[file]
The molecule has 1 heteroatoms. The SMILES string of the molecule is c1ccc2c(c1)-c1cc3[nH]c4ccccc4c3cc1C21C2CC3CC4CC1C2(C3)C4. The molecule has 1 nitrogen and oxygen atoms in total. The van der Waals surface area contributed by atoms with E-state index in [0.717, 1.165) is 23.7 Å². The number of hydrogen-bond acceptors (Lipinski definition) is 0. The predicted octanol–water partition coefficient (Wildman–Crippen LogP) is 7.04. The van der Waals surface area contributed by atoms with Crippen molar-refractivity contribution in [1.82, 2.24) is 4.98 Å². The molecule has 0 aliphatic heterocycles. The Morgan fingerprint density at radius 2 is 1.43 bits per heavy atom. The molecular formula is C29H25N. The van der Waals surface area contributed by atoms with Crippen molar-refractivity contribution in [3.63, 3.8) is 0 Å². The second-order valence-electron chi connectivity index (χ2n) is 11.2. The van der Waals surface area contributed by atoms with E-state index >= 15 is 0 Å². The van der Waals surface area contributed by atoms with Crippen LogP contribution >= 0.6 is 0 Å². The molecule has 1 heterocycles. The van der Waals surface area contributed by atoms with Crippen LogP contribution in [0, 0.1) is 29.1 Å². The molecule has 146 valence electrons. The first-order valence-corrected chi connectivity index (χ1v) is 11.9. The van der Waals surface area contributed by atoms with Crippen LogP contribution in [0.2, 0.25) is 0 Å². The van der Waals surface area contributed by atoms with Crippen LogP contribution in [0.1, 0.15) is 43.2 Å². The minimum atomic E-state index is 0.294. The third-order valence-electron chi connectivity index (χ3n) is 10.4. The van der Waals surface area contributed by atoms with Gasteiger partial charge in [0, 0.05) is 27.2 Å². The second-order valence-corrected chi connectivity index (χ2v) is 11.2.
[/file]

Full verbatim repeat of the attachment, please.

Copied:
The molecule has 1 heteroatoms. The SMILES string of the molecule is c1ccc2c(c1)-c1cc3[nH]c4ccccc4c3cc1C21C2CC3CC4CC1C2(C3)C4. The molecule has 1 nitrogen and oxygen atoms in total. The van der Waals surface area contributed by atoms with E-state index in [0.717, 1.165) is 23.7 Å². The number of hydrogen-bond acceptors (Lipinski definition) is 0. The predicted octanol–water partition coefficient (Wildman–Crippen LogP) is 7.04. The van der Waals surface area contributed by atoms with Crippen molar-refractivity contribution in [1.82, 2.24) is 4.98 Å². The molecule has 0 aliphatic heterocycles. The Morgan fingerprint density at radius 2 is 1.43 bits per heavy atom. The molecular formula is C29H25N. The van der Waals surface area contributed by atoms with Crippen molar-refractivity contribution in [3.63, 3.8) is 0 Å². The second-order valence-electron chi connectivity index (χ2n) is 11.2. The van der Waals surface area contributed by atoms with E-state index >= 15 is 0 Å². The van der Waals surface area contributed by atoms with Crippen LogP contribution >= 0.6 is 0 Å². The molecule has 1 heterocycles. The van der Waals surface area contributed by atoms with Crippen LogP contribution in [0, 0.1) is 29.1 Å². The molecule has 146 valence electrons. The first-order valence-corrected chi connectivity index (χ1v) is 11.9. The van der Waals surface area contributed by atoms with Crippen LogP contribution in [0.2, 0.25) is 0 Å². The van der Waals surface area contributed by atoms with Crippen LogP contribution in [0.1, 0.15) is 43.2 Å². The minimum atomic E-state index is 0.294. The third-order valence-electron chi connectivity index (χ3n) is 10.4. The van der Waals surface area contributed by atoms with Gasteiger partial charge in [0, 0.05) is 27.2 Å². The second-order valence-corrected chi connectivity index (χ2v) is 11.2.